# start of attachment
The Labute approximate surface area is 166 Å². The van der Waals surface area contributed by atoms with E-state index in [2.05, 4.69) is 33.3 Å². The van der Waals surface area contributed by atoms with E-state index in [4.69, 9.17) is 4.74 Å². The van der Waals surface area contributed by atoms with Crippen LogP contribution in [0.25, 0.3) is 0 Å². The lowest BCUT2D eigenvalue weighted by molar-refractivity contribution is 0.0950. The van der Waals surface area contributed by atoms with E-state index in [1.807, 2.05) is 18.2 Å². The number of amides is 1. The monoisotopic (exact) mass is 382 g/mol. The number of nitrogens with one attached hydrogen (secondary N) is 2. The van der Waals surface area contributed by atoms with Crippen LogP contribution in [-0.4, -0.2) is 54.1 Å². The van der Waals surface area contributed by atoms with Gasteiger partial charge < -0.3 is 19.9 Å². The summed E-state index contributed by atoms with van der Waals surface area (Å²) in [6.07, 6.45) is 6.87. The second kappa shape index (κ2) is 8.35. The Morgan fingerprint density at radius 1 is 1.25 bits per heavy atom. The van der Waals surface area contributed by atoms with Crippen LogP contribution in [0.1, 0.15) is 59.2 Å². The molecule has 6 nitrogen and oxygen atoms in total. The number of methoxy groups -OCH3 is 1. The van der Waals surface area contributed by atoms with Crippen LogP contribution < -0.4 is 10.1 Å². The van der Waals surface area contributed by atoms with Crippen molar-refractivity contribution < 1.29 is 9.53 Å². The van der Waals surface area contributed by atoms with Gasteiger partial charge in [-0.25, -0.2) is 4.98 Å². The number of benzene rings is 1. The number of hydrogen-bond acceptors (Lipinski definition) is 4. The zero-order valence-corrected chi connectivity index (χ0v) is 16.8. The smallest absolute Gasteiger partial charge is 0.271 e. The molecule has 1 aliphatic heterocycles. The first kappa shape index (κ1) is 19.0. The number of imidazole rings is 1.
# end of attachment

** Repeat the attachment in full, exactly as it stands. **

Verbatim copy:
The Labute approximate surface area is 166 Å². The van der Waals surface area contributed by atoms with E-state index in [2.05, 4.69) is 33.3 Å². The van der Waals surface area contributed by atoms with E-state index in [4.69, 9.17) is 4.74 Å². The van der Waals surface area contributed by atoms with Crippen LogP contribution in [0.25, 0.3) is 0 Å². The lowest BCUT2D eigenvalue weighted by molar-refractivity contribution is 0.0950. The van der Waals surface area contributed by atoms with E-state index in [1.807, 2.05) is 18.2 Å². The number of amides is 1. The monoisotopic (exact) mass is 382 g/mol. The number of nitrogens with one attached hydrogen (secondary N) is 2. The van der Waals surface area contributed by atoms with Crippen LogP contribution in [-0.4, -0.2) is 54.1 Å². The van der Waals surface area contributed by atoms with Gasteiger partial charge < -0.3 is 19.9 Å². The summed E-state index contributed by atoms with van der Waals surface area (Å²) in [6.07, 6.45) is 6.87. The second kappa shape index (κ2) is 8.35. The Morgan fingerprint density at radius 1 is 1.25 bits per heavy atom. The van der Waals surface area contributed by atoms with Crippen LogP contribution in [0.1, 0.15) is 59.2 Å². The molecule has 6 nitrogen and oxygen atoms in total. The number of methoxy groups -OCH3 is 1. The van der Waals surface area contributed by atoms with Crippen LogP contribution < -0.4 is 10.1 Å². The van der Waals surface area contributed by atoms with Crippen molar-refractivity contribution < 1.29 is 9.53 Å². The van der Waals surface area contributed by atoms with Gasteiger partial charge in [-0.25, -0.2) is 4.98 Å². The number of benzene rings is 1. The number of hydrogen-bond acceptors (Lipinski definition) is 4. The zero-order valence-corrected chi connectivity index (χ0v) is 16.8. The smallest absolute Gasteiger partial charge is 0.271 e. The molecule has 1 aliphatic heterocycles. The first kappa shape index (κ1) is 19.0. The number of imidazole rings is 1.